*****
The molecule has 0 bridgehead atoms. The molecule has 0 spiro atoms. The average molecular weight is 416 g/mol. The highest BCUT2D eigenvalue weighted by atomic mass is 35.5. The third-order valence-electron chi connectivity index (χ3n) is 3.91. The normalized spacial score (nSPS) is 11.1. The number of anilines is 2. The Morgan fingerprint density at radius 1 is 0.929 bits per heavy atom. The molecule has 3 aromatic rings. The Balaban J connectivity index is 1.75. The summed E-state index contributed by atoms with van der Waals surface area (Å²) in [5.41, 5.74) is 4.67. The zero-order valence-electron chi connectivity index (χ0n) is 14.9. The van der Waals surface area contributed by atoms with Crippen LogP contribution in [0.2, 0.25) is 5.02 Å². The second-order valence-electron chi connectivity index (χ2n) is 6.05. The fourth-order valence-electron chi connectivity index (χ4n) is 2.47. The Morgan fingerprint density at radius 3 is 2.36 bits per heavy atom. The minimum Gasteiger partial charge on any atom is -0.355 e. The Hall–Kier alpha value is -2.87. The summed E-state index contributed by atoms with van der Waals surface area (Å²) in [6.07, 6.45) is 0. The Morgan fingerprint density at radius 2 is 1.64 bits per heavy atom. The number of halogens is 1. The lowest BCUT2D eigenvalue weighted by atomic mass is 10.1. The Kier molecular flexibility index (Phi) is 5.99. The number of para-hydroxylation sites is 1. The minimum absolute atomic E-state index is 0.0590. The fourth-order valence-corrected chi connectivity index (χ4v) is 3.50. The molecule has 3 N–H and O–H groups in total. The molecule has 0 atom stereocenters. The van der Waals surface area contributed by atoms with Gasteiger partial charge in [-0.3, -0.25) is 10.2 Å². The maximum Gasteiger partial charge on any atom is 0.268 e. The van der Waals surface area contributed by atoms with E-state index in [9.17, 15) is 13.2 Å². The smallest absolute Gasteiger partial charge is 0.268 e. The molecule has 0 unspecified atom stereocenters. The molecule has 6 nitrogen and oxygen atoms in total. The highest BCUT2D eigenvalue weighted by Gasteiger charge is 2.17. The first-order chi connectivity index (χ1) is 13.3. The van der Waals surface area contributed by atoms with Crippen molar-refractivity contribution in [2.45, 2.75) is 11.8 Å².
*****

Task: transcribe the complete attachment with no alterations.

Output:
The molecule has 0 bridgehead atoms. The molecule has 0 spiro atoms. The average molecular weight is 416 g/mol. The highest BCUT2D eigenvalue weighted by atomic mass is 35.5. The third-order valence-electron chi connectivity index (χ3n) is 3.91. The normalized spacial score (nSPS) is 11.1. The number of anilines is 2. The Morgan fingerprint density at radius 1 is 0.929 bits per heavy atom. The molecule has 3 aromatic rings. The Balaban J connectivity index is 1.75. The summed E-state index contributed by atoms with van der Waals surface area (Å²) in [5.41, 5.74) is 4.67. The zero-order valence-electron chi connectivity index (χ0n) is 14.9. The van der Waals surface area contributed by atoms with Crippen LogP contribution in [0.2, 0.25) is 5.02 Å². The second-order valence-electron chi connectivity index (χ2n) is 6.05. The fourth-order valence-electron chi connectivity index (χ4n) is 2.47. The Morgan fingerprint density at radius 3 is 2.36 bits per heavy atom. The minimum Gasteiger partial charge on any atom is -0.355 e. The Hall–Kier alpha value is -2.87. The summed E-state index contributed by atoms with van der Waals surface area (Å²) in [6.07, 6.45) is 0. The Morgan fingerprint density at radius 2 is 1.64 bits per heavy atom. The number of halogens is 1. The lowest BCUT2D eigenvalue weighted by atomic mass is 10.1. The Kier molecular flexibility index (Phi) is 5.99. The number of para-hydroxylation sites is 1. The minimum absolute atomic E-state index is 0.0590. The fourth-order valence-corrected chi connectivity index (χ4v) is 3.50. The molecule has 3 N–H and O–H groups in total. The molecule has 0 atom stereocenters. The van der Waals surface area contributed by atoms with Gasteiger partial charge in [-0.3, -0.25) is 10.2 Å². The maximum Gasteiger partial charge on any atom is 0.268 e. The van der Waals surface area contributed by atoms with E-state index in [9.17, 15) is 13.2 Å². The smallest absolute Gasteiger partial charge is 0.268 e. The molecule has 0 unspecified atom stereocenters. The molecule has 6 nitrogen and oxygen atoms in total. The highest BCUT2D eigenvalue weighted by Gasteiger charge is 2.17. The first-order chi connectivity index (χ1) is 13.3. The van der Waals surface area contributed by atoms with Crippen molar-refractivity contribution in [2.45, 2.75) is 11.8 Å².